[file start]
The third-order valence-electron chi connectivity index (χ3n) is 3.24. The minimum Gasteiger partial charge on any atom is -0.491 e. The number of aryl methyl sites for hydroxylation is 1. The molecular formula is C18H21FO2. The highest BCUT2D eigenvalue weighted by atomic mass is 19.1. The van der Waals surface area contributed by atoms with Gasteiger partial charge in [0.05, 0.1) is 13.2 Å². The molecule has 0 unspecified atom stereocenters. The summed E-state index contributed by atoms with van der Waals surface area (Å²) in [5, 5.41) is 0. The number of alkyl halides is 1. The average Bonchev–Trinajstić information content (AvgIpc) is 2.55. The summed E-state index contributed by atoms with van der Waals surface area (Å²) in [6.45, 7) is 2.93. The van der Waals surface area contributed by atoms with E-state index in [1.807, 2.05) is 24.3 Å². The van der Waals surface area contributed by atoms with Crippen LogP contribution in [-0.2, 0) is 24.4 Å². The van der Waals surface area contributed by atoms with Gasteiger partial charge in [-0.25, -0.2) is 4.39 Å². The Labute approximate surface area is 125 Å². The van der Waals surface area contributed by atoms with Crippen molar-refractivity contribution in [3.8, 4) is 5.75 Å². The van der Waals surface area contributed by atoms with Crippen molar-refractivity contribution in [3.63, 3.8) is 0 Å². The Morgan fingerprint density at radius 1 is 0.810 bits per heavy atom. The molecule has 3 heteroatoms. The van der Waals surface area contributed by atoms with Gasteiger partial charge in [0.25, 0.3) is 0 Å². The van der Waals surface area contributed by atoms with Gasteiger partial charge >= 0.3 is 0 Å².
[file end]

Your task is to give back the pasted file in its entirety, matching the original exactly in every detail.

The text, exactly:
The third-order valence-electron chi connectivity index (χ3n) is 3.24. The minimum Gasteiger partial charge on any atom is -0.491 e. The number of aryl methyl sites for hydroxylation is 1. The molecular formula is C18H21FO2. The highest BCUT2D eigenvalue weighted by atomic mass is 19.1. The van der Waals surface area contributed by atoms with Gasteiger partial charge in [0.05, 0.1) is 13.2 Å². The molecule has 0 unspecified atom stereocenters. The summed E-state index contributed by atoms with van der Waals surface area (Å²) in [5, 5.41) is 0. The number of alkyl halides is 1. The average Bonchev–Trinajstić information content (AvgIpc) is 2.55. The summed E-state index contributed by atoms with van der Waals surface area (Å²) in [6.45, 7) is 2.93. The van der Waals surface area contributed by atoms with E-state index in [1.807, 2.05) is 24.3 Å². The van der Waals surface area contributed by atoms with Crippen LogP contribution in [-0.2, 0) is 24.4 Å². The van der Waals surface area contributed by atoms with Gasteiger partial charge in [-0.25, -0.2) is 4.39 Å². The Labute approximate surface area is 125 Å². The van der Waals surface area contributed by atoms with Crippen molar-refractivity contribution in [3.8, 4) is 5.75 Å². The van der Waals surface area contributed by atoms with Crippen molar-refractivity contribution in [3.63, 3.8) is 0 Å². The Morgan fingerprint density at radius 1 is 0.810 bits per heavy atom. The molecule has 3 heteroatoms. The van der Waals surface area contributed by atoms with Gasteiger partial charge in [0.25, 0.3) is 0 Å². The van der Waals surface area contributed by atoms with Gasteiger partial charge >= 0.3 is 0 Å².